Over the past two years, I’ve been conflicted about Nvidia (NASDAQ:NVDA) buying back its stock. At times, Nvidia stock has appeared incredibly overvalued, while at other times, like right now, it seems pretty darn cheap.
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The company has said that it won’t make any more share repurchases of NVDA stock until it closes its acquisition of Mellanox Technologies (NASDAQ:MLNX), which is expected by the end of this calendar year. As a result, it might not turn on the buyback machine until sometime in fiscal 2021, most likely in the spring.
I believe that’s a mistake. Here’s why.
Although Nvidia stock, including dividends, is up 21.1% year to date through August 28, it is down 41.0% for the past 52 weeks. It currently is trading 34% from its 52-week low of $124.46 and 43% from its 52-week high of $292.76. That’s 20% below its midpoint of $208.
In my eyes, that makes NVDA stock cheaper than it’s been in some time.
That said, from a financial metrics standpoint, its current valuation might appear expensive. Nvidia’s price-to-sales ratio (9.8x vs. the five-year average of 8.3x) and price-to-cash flow ratio (32.8x vs. the 5-year average of 29.8x) are both higher than their historical average.
However, its free cash flow for the trailing 12 months is $2.45 billion, $500 million higher than its five-year average. Nvidia’s current enterprise value is $92.3 billion, which translates into a free cash flow yield of 2.7%.
Now, if you consider its free cash flow yield from last September when it hit its all-time high of $292.76, Nvidia’s FCF yield would have been 1.8% based on free cash flow of $3.14 billion and an enterprise value of $173.0 billion [610 million shares multiplied by $292.76 plus $2.0 billion debt less $7.6 billion in cash and marketable securities] .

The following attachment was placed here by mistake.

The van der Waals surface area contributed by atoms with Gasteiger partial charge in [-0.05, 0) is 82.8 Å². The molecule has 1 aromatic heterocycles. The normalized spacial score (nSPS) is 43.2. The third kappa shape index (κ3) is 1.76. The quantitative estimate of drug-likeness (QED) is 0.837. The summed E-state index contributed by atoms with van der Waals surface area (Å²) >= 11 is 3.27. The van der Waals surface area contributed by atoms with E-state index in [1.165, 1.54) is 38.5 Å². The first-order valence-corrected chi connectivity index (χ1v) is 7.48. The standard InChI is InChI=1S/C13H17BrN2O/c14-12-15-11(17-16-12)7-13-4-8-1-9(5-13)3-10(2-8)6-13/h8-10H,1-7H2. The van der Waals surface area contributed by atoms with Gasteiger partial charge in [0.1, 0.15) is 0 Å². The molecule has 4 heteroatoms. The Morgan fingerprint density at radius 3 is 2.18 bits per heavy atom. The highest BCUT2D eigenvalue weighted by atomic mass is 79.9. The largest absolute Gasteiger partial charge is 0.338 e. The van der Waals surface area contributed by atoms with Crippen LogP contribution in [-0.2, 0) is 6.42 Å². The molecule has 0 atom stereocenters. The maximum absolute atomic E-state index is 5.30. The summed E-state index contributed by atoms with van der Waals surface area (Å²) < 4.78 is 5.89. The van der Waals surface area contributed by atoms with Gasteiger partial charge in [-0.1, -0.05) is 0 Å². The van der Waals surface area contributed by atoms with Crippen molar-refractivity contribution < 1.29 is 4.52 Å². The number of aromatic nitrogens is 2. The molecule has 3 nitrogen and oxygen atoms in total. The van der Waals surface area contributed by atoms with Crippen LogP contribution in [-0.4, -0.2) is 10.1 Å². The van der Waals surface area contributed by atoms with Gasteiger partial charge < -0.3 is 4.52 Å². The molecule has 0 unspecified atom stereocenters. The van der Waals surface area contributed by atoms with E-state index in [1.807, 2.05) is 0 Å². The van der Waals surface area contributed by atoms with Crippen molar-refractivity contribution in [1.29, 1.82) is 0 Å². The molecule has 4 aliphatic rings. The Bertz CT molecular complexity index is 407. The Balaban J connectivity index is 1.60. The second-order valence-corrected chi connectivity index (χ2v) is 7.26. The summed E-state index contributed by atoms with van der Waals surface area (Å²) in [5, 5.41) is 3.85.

From a free cash flow perspective, Nvidia stock appears slightly cheaper despite the slight erosion of free cash flow, which brings me to it buying back its stock.
Nvidia’s Got a History
When Nvidia released its Q3 2019 results last November, it announced that it would return an additional $3 billion to shareholders by the end of fiscal 2020.
In the fourth quarter of fiscal 2019, Nvidia repurchased $700 million of its shares, as part of the $3 billion it promised to return to shareholders. The company paid $134.51 on average per share for those shares.
The midpoint between the high ($222.0) and low ($124.46) during those three months was $173.23, considerably higher than the price it paid to repurchase its shares.
Nvidia did an excellent job buying back its shares in the fourth quarter.
And then Nvidia bought Mellanox, and the share repurchases ended.
Under its plan to return $3 billion to shareholders in fiscal 2020, it still has $2.1 billion in dividends and share repurchases to make between now and the end of January. Since it won’t do any more share repurchases until the Mellanox deal closes, it will have $1.9 billion in share repurchases to make in Q1 2021.
I sure hope it doesn’t buy them all at once. It would likely overpay if forced to buy at any price. Given its history, I assume it would wait for a better time and not force the issue.
The Bottom Line on Nvidia Stock
Since Nvidia’s board authorized the repurchase of its stock in August 2004, Nvidia’s bought back 260 million of its shares at an average price of $27.23 a share, delivering a 510% return on its investment.
At the end of the second quarter, the board authorized the repurchase of $7.24 billion in stock between now and December 2022.
Nvidia’s had success repurchasing its stock over the years; shareholders ought to hope it gets back to buying its stock as soon as possible.
At the time of this writing Will Ashworth did not hold a position in any of the aforementioned securities.
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